Norwegian F-35As on QRA At Orland Air Station Carry Out Type’s First Intercept Of Russian Aircraft Off Norway

The Bear F intercepted by the RNoAF. (Image credit: RNoAF)

Royal Norwegian Air Force F-35A jets on QRA (Quick Reaction Alert) intercepted two Tu-142 and escorting MiG-31 aircraft earlier today.

As we have already reported, RAF Typhoons intercepted and escorted two Russian Tu-142s flying in international airspace close to the UK airspace on Mar. 7, 2020.  Interestingly, the two Russian aircraft were also intercepted by the RoNAF as they flew close to the Scandinavian peninsula.

The QRA mission in Norway is normally carried out by the F-16 from Bodø; however, two F-35A from Orland Air Station were put on alert as a reinforcement today. Therefore, when the Tu-142s came close to the Norwegian airspace, the two F-16s from Bodø were scrambled and carried out the first identification and after shadowing the Russian ASW and maritime patrol aircraft, they were relieved by two F-35s from Ørland.

“I am glad that the F-35 now contributes to understanding the situation and presence in our immediate areas. Our fighter jets can now take care of both Iceland and home. This shows that we have taken major and important steps towards getting operational benefit from the F-35”, said Lieutenant General Rune Jakobsen, commander of the Armed Forces operational headquarters.

Indeed, it’s at least interesting to notice that the F-35s that carried out the intercept were not those deployed to Iceland since Feb. 19, 2020, to support NATO’s Airborne Surveillance and Interception Capabilities to meet Iceland’s Peacetime Preparedness Needs (ASIC IPPN) mission. The purpose of the NATO mission, initiated in 2008, after the withdrawal of US forces from the island, is to provide air surveillance and interception coverage over Iceland, in order to maintain the integrity of the NATO airspace. RNoAF is the second F-35 operator to deploy the 5th generation aircraft in support of NATO’s Icelandic Air Policing: the first one was the Italian Air Force, that deployed its Lightning II jets to Keflavik in October 2019.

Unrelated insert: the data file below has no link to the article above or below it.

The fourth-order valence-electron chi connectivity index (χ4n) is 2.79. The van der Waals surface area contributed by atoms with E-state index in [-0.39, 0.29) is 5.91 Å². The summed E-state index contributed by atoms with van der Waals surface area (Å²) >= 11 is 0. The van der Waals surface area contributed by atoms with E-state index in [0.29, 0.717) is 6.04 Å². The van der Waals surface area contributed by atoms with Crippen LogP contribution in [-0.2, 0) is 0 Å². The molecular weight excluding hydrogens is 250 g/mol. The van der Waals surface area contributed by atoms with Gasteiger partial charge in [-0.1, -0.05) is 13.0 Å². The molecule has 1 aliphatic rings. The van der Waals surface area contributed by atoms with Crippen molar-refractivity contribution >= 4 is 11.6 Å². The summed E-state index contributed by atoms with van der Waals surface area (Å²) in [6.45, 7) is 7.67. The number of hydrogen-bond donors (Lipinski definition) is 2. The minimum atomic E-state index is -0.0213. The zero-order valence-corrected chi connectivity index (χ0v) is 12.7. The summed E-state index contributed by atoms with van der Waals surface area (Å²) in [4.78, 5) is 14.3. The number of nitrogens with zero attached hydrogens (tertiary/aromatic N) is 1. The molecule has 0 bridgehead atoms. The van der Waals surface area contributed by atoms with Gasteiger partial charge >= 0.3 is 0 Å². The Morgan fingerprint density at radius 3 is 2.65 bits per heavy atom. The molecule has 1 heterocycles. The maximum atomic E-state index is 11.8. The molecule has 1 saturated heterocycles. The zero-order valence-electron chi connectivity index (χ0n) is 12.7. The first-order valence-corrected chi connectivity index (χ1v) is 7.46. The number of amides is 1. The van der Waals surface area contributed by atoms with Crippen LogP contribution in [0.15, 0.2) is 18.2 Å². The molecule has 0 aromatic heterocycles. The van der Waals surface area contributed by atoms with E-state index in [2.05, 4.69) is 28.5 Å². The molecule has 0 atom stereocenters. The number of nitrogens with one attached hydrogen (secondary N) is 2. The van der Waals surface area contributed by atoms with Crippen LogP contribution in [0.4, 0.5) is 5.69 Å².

Interestingly, while not showing the F-35 in the vicinity of the Tu-142s as one might expect, the photographs released by the RNoAF show that one of the Tu-142s was an MR variant (Bear J) and that the aircraft was escorted by at least one MiG-31 Foxhound. The Tu-142MR “Bear J” is a VLF band radio communications relay platform whose mission is similar in concept to the one of US E-6A TACAMO: it provides a communications relay capability to submerged SSBNs, SSGNs and SSNs. The Bear J is based on the Bear F airframe but has a ventral fairing containing the VLF antenna cable reel and unique nose radome and antenna on the vertical tail.

MiG-31 escorting Tu-142MR Bear J. (Image credit: RNoAF)

Norwegian F-35As achieved the IOC (Initial Operational Capability) on November 6, 2019, becoming the third European country to reach IOC with the F-35 after Italy and the UK. The deployment to Iceland is a milestone towards full operational capability in 2025. The RNoAF plans to replace its F-16s, that are currently performing Quick Reaction Alert missions, by 2022, when there will be enough F-35s (out of 52 ordered), pilots and maintainers available to deploy to Evenes Air Station (Northern Norway).

H/T to @GrandelaNelson for the heads-up!

About David Cenciotti
David Cenciotti is a journalist based in Rome, Italy. He is the Founder and Editor of “The Aviationist”, one of the world’s most famous and read military aviation blogs. Since 1996, he has written for major worldwide magazines, including Air Forces Monthly, Combat Aircraft, and many others, covering aviation, defense, war, industry, intelligence, crime and cyberwar. He has reported from the U.S., Europe, Australia and Syria, and flown several combat planes with different air forces. He is a former 2nd Lt. of the Italian Air Force, a private pilot and a graduate in Computer Engineering. He has written five books and contributed to many more ones.